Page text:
Topic of the Unit of Work Learning Results
|Know||To Know to do||Knowing Being|
Establish obligations and needs
Express needs and obligations in a formal and informal way.
Ability to relate to others. Responsibility, solidarity, honesty, respect, commitment, loyalty, love, tolerance, fraternity, sense of duty, honor, discipline, a vocation for peace among others.
|Elements for evaluation: Forms of Evaluation||Evidence of learning (What to evaluate)||Evaluation instruments (How to evaluate)|
|1. List Pass.
2. The teacher reviews the previous class.
3. The teacher asks for the assignment.
(Poster of duties and Obligations)
|1. The teacher asks her students who want to start the exhibition voluntarily.
2. Students must show their homework in front of the group. (In team expose duties and obligations Company / Employee)
3. The teacher and the group exchange opinions about the duties and obligations that were exposed by the team.
4. The teacher asks the students for a mental map about rights and obligations (Company / Employee). Which must include the brainstorm that was made in group form and annex three more obligations
|1. The teacher reviews the requested work.
2. The teacher performs teams per couple.
3. The students share the three obligations that they attached to their mental map and explain the reason why they considered necessary to include them.
Task: Perform exercise 5 on page 52 (copies)
|1. List Pass.
2. The teacher reviews the previous class.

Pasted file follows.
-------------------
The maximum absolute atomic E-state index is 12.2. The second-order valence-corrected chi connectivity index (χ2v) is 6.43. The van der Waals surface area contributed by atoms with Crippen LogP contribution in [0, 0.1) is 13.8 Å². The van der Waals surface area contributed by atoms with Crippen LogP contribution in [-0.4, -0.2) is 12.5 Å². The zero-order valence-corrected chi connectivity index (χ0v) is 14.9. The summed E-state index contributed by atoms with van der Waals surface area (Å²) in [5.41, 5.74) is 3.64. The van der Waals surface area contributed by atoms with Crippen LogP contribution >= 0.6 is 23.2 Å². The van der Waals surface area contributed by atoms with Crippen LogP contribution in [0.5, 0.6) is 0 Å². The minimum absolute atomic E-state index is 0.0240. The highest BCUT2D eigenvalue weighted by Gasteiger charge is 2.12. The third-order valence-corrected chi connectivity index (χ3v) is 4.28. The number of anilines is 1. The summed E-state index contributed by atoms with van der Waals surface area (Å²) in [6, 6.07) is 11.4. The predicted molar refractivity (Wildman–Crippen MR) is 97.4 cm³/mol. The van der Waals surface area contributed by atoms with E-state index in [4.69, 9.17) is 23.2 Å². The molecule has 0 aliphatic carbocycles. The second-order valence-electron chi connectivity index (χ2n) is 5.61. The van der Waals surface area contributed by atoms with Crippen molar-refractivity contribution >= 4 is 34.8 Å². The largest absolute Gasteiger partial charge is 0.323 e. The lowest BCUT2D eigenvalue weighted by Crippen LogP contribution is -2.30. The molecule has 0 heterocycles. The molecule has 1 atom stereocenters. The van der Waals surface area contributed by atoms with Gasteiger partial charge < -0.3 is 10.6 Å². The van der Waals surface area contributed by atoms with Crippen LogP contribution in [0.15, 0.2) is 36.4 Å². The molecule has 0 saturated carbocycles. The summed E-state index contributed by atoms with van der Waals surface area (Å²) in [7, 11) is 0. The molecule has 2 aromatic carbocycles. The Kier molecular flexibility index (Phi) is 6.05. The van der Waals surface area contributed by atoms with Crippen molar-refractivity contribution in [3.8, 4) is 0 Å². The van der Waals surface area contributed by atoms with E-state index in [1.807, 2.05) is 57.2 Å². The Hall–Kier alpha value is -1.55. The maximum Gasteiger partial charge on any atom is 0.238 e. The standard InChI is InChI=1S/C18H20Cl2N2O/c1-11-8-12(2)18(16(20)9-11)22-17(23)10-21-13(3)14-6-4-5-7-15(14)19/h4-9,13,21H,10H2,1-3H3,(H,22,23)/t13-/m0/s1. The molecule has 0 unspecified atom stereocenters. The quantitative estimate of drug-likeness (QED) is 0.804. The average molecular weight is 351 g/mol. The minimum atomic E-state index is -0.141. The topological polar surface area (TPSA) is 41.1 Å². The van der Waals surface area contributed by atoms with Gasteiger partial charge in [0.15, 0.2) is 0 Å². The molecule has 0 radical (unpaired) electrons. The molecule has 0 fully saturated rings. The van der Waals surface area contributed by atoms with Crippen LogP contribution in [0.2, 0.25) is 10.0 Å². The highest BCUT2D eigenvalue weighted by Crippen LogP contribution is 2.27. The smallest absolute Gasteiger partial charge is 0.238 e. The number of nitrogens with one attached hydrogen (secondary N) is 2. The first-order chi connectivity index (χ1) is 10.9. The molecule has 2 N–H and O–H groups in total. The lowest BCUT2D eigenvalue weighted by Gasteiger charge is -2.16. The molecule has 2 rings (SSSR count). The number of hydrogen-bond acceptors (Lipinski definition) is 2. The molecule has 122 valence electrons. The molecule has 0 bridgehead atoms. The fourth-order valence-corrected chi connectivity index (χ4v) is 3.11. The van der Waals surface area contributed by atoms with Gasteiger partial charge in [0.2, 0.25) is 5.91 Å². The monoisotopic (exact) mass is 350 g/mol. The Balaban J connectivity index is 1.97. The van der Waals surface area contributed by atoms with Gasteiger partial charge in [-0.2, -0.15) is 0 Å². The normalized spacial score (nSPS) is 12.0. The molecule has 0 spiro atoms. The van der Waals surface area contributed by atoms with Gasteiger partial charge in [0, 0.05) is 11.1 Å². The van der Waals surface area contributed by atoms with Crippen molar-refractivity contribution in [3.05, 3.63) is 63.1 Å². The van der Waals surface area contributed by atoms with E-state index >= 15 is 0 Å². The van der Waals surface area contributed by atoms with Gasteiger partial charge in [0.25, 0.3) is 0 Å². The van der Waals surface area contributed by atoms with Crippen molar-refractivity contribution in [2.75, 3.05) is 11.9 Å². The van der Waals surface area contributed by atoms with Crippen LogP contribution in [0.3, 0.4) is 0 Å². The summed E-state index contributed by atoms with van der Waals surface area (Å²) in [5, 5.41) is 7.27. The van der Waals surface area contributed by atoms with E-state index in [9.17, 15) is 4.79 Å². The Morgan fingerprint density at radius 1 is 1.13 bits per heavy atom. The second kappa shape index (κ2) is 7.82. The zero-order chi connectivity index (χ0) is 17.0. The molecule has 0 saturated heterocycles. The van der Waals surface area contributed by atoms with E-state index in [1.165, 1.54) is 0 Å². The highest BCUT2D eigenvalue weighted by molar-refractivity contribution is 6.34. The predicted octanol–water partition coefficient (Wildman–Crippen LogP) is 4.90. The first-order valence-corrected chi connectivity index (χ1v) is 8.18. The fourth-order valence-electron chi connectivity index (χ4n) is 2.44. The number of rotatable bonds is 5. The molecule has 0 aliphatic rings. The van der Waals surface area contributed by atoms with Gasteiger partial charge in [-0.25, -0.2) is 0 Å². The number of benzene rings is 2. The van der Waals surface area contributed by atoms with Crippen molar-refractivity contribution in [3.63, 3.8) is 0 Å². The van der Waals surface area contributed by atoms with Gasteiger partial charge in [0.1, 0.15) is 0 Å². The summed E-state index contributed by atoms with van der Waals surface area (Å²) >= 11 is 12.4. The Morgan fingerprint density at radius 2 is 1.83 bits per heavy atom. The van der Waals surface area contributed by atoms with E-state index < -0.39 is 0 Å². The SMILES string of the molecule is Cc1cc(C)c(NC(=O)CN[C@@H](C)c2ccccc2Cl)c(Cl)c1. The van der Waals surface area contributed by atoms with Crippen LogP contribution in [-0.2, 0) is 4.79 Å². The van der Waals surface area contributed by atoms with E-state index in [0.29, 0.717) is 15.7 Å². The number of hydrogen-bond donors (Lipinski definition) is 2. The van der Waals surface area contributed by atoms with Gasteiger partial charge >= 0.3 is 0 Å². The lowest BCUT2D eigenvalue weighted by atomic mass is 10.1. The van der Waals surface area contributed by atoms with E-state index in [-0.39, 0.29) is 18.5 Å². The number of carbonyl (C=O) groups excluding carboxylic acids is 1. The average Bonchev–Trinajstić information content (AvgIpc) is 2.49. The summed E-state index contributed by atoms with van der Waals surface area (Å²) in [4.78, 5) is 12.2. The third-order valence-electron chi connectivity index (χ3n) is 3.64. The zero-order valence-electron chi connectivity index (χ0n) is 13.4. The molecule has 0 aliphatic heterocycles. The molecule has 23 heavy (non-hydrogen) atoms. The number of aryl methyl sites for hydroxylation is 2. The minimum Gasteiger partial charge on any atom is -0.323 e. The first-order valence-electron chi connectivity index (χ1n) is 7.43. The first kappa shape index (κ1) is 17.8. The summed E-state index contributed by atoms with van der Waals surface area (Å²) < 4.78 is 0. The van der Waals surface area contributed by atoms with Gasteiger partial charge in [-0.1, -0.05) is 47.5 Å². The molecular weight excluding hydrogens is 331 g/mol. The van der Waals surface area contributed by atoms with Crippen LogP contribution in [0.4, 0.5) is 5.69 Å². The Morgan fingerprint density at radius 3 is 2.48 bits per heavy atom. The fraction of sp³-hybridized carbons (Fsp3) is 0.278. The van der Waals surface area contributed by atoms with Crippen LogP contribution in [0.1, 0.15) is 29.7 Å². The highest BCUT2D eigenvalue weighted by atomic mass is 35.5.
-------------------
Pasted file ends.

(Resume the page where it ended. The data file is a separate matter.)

3. The teacher projects a presentation about obligations and need
|1. The teacher asks her students what is an obligation and what is a necessity. (Slide 1) Students participate by describing in their own words what is an obligation and a need.
2. The teacher projects a video and at the end, she asks some questions about it to activate critical thinking. (Slide 2)
3. The teacher asks the following question to her students. What obligations and needs do you have in your family, as a student, and as a citizen? The students share their obligations and needs together. (Slide 3)
|1. The teacher questions her students (who from her profile as future administrators) what obligations do you have as a company administrator? (Slide 4)
2. The teacher asks her students for homework and reviews in group form.
Task: Make a regulation.
(Start your own business)
Planning is a sign of competence. The students expect teachers to be professional. If you are organized, the students are able to tell. They also know if you are not ready. On the other hand, Planning gives the teacher opportunity to predict possible complications in the class and think about ways to an arrangement with them. By thoroughly researching the target language and being prepared for difficult questions. Finally, it is expected that those guidelines are able and use for the teachers and can be more comfortable in the class.(Richards, 2015).
Larsen-Freeman, D., & Anderson, M. (2011). Techniques and principles in language teaching. Oxford: Oxford University Press.
Richards, J. C. (2015). Key Issues in Language Teaching. Cambridge: Cambridge University Press.
Robertson, C., & Acklam, R. (2000). Action Plan for Teachers. A guide to teaching English. London: BBC World Service.